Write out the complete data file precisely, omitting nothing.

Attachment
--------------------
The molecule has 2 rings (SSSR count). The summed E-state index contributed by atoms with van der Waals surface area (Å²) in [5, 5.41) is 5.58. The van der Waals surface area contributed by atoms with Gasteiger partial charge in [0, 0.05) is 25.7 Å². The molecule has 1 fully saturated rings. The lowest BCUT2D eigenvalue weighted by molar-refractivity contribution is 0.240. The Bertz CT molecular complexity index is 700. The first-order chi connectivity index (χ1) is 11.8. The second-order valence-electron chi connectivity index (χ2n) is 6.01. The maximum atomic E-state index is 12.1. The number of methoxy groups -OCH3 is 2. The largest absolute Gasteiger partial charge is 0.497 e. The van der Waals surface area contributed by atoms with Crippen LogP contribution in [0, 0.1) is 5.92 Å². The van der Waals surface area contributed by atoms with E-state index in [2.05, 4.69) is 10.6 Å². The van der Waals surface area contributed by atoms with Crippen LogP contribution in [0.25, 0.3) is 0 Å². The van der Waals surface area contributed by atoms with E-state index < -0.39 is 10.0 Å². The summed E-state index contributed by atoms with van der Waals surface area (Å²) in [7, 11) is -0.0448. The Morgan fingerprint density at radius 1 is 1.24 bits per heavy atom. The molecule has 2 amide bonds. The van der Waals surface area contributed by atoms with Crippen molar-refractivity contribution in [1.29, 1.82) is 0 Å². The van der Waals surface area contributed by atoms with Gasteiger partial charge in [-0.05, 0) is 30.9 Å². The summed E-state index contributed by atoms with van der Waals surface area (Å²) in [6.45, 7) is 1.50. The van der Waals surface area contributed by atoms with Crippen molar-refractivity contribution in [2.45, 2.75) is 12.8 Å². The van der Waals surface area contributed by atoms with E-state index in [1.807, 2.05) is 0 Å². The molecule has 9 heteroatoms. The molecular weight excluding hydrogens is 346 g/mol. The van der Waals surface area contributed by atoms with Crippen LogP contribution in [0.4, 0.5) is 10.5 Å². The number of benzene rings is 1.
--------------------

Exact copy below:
The molecule has 2 rings (SSSR count). The summed E-state index contributed by atoms with van der Waals surface area (Å²) in [5, 5.41) is 5.58. The van der Waals surface area contributed by atoms with Gasteiger partial charge in [0, 0.05) is 25.7 Å². The molecule has 1 fully saturated rings. The lowest BCUT2D eigenvalue weighted by molar-refractivity contribution is 0.240. The Bertz CT molecular complexity index is 700. The first-order chi connectivity index (χ1) is 11.8. The second-order valence-electron chi connectivity index (χ2n) is 6.01. The maximum atomic E-state index is 12.1. The number of methoxy groups -OCH3 is 2. The largest absolute Gasteiger partial charge is 0.497 e. The van der Waals surface area contributed by atoms with Crippen LogP contribution in [0, 0.1) is 5.92 Å². The van der Waals surface area contributed by atoms with E-state index in [2.05, 4.69) is 10.6 Å². The van der Waals surface area contributed by atoms with Crippen LogP contribution in [0.25, 0.3) is 0 Å². The van der Waals surface area contributed by atoms with E-state index < -0.39 is 10.0 Å². The summed E-state index contributed by atoms with van der Waals surface area (Å²) in [7, 11) is -0.0448. The Morgan fingerprint density at radius 1 is 1.24 bits per heavy atom. The molecule has 2 amide bonds. The van der Waals surface area contributed by atoms with Crippen molar-refractivity contribution in [1.29, 1.82) is 0 Å². The van der Waals surface area contributed by atoms with Gasteiger partial charge in [-0.05, 0) is 30.9 Å². The summed E-state index contributed by atoms with van der Waals surface area (Å²) in [6.45, 7) is 1.50. The van der Waals surface area contributed by atoms with Crippen molar-refractivity contribution in [2.45, 2.75) is 12.8 Å². The van der Waals surface area contributed by atoms with E-state index in [1.807, 2.05) is 0 Å². The molecule has 9 heteroatoms. The molecular weight excluding hydrogens is 346 g/mol. The van der Waals surface area contributed by atoms with Crippen LogP contribution in [0.4, 0.5) is 10.5 Å². The number of benzene rings is 1.